The Terrifics Vol. 2: Tom Strong and the Terrifics

The Terrifics Vol. 2: Tom Strong and the Terrifics
The Terrifics Vol 2 - Tom Strong & the Terrifics review
  • North American Publisher / ISBN: DC - 978-1-4012-9148-8
  • Volume No.: 2
  • Release date: 2019
  • UPC: 9781401291488
  • Contains adult content?: no
  • Does this pass the Bechdel test?: yes
  • Positive minority portrayal?: yes
  • CATEGORIES: Superhero

Meet the Terrifics ended with the cliffhanger introduction of a villain with the distinctly unpromising name of Doctor Dread, and the thrilling premise of the title team journeying to another world to meet Tom Strong.

As Tom Strong’s own series (see recommendations) was a previous attempt to twist the original idea of the Fantastic Four around, the idea of the Terrifics meeting him and his family has possibilities. Jeff Lemire teases this out well, especially contrasting the single Mister Terrific with the Strong family unit. However, the other Terrifics also have family issues, and those are not quite as convincing, some of Lemire’s plotting a little clunky in fitting square pegs into round holes. Accept that as a narrative hazard, and this is high octane adventure improving on the first volume.

All the fun on offer is in danger of being scuppered by the constantly changing artists, none able to contribute more than two consecutive chapters. For some reason Dale Eaglesham’s opening two chapters earn him cover billing (sample art), but he’s the best of a bunch working roughly in the same naturalistic style by virtue of being the most imaginative. A particularly nice touch is his drawing Plastic Man in the exaggerated lunatic fashion bringing classic Warner Brothers cartoons to mind.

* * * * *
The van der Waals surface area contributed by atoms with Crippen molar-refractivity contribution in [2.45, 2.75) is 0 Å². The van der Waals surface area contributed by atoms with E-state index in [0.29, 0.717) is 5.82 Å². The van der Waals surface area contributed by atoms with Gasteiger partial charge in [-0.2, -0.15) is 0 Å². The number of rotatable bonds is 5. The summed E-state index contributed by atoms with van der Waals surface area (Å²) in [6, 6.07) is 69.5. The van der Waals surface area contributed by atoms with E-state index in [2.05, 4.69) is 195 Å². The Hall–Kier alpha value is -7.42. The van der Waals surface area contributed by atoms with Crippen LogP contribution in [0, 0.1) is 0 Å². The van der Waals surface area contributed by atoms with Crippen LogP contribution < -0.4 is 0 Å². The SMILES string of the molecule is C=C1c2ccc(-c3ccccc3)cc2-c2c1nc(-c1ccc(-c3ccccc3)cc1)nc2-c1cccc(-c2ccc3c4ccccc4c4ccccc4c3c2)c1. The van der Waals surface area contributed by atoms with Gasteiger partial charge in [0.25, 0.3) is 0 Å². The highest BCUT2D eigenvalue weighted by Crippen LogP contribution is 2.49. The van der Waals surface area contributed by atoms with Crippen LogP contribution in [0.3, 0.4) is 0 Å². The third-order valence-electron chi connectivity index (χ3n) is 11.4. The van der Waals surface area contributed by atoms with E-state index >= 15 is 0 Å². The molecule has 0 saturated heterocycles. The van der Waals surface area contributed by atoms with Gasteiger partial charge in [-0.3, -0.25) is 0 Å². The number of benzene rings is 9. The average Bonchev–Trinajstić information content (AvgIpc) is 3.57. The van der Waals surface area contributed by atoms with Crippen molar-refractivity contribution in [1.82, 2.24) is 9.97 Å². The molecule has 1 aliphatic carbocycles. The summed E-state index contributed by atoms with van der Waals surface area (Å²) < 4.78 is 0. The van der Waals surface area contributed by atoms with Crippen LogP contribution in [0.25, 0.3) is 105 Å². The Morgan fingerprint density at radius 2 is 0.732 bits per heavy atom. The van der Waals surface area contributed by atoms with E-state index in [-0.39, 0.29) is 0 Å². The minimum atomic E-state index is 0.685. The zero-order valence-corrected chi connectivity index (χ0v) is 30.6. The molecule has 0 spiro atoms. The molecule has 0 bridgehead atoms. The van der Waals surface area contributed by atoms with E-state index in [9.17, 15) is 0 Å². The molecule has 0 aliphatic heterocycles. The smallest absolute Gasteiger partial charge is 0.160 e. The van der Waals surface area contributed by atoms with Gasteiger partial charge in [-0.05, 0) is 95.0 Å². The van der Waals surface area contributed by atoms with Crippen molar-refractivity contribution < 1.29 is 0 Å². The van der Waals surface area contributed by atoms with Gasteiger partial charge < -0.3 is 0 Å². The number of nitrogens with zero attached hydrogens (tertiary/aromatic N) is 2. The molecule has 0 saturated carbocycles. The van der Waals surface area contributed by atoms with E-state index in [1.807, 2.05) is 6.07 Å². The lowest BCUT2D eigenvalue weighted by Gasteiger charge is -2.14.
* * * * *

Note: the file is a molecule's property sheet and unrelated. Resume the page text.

In addition to the opening few chapters of the title story giving a prolonged look at Tom Strong and family, Lemire takes a tour around the 52 worlds of the DC multiverse, some alternate Earths only briefly visited, and others offering a longer stay. There’s even some sense to Doctor Dread, who’s not exactly what they seem, and is the source of a thoughtful revelation fleshing someone out. Lemire’s stay as writer ends here, but he tells a complete story over two volumes with an emotional purpose, and leaves more than enough for Gene Luen Yang to pick up on in The God Game.